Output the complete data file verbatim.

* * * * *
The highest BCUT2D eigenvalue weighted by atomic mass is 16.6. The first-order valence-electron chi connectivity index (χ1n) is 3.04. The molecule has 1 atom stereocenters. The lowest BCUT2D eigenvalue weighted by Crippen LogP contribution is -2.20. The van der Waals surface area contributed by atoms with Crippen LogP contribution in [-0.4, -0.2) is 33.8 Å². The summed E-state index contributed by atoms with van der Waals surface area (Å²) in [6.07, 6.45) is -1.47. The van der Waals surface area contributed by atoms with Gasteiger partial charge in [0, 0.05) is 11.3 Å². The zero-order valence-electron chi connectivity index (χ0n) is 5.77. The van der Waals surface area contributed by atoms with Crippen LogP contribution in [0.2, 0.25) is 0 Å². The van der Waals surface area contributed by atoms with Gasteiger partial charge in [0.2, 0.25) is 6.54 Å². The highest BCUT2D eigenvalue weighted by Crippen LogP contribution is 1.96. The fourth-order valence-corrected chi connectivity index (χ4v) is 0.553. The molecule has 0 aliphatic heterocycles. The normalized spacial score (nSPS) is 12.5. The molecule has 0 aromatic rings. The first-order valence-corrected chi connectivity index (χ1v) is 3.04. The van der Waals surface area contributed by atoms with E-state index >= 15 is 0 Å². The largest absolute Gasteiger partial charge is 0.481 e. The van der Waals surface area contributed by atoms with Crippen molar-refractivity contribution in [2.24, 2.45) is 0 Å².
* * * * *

The highest BCUT2D eigenvalue weighted by atomic mass is 16.6. The first-order valence-electron chi connectivity index (χ1n) is 3.04. The molecule has 1 atom stereocenters. The lowest BCUT2D eigenvalue weighted by Crippen LogP contribution is -2.20. The van der Waals surface area contributed by atoms with Crippen LogP contribution in [-0.4, -0.2) is 33.8 Å². The summed E-state index contributed by atoms with van der Waals surface area (Å²) in [6.07, 6.45) is -1.47. The van der Waals surface area contributed by atoms with Gasteiger partial charge in [0, 0.05) is 11.3 Å². The zero-order valence-electron chi connectivity index (χ0n) is 5.77. The van der Waals surface area contributed by atoms with Crippen LogP contribution in [0.2, 0.25) is 0 Å². The van der Waals surface area contributed by atoms with Gasteiger partial charge in [0.2, 0.25) is 6.54 Å². The highest BCUT2D eigenvalue weighted by Crippen LogP contribution is 1.96. The fourth-order valence-corrected chi connectivity index (χ4v) is 0.553. The molecule has 0 aliphatic heterocycles. The normalized spacial score (nSPS) is 12.5. The molecule has 0 aromatic rings. The first-order valence-corrected chi connectivity index (χ1v) is 3.04. The van der Waals surface area contributed by atoms with E-state index >= 15 is 0 Å². The largest absolute Gasteiger partial charge is 0.481 e. The van der Waals surface area contributed by atoms with Crippen molar-refractivity contribution in [2.24, 2.45) is 0 Å².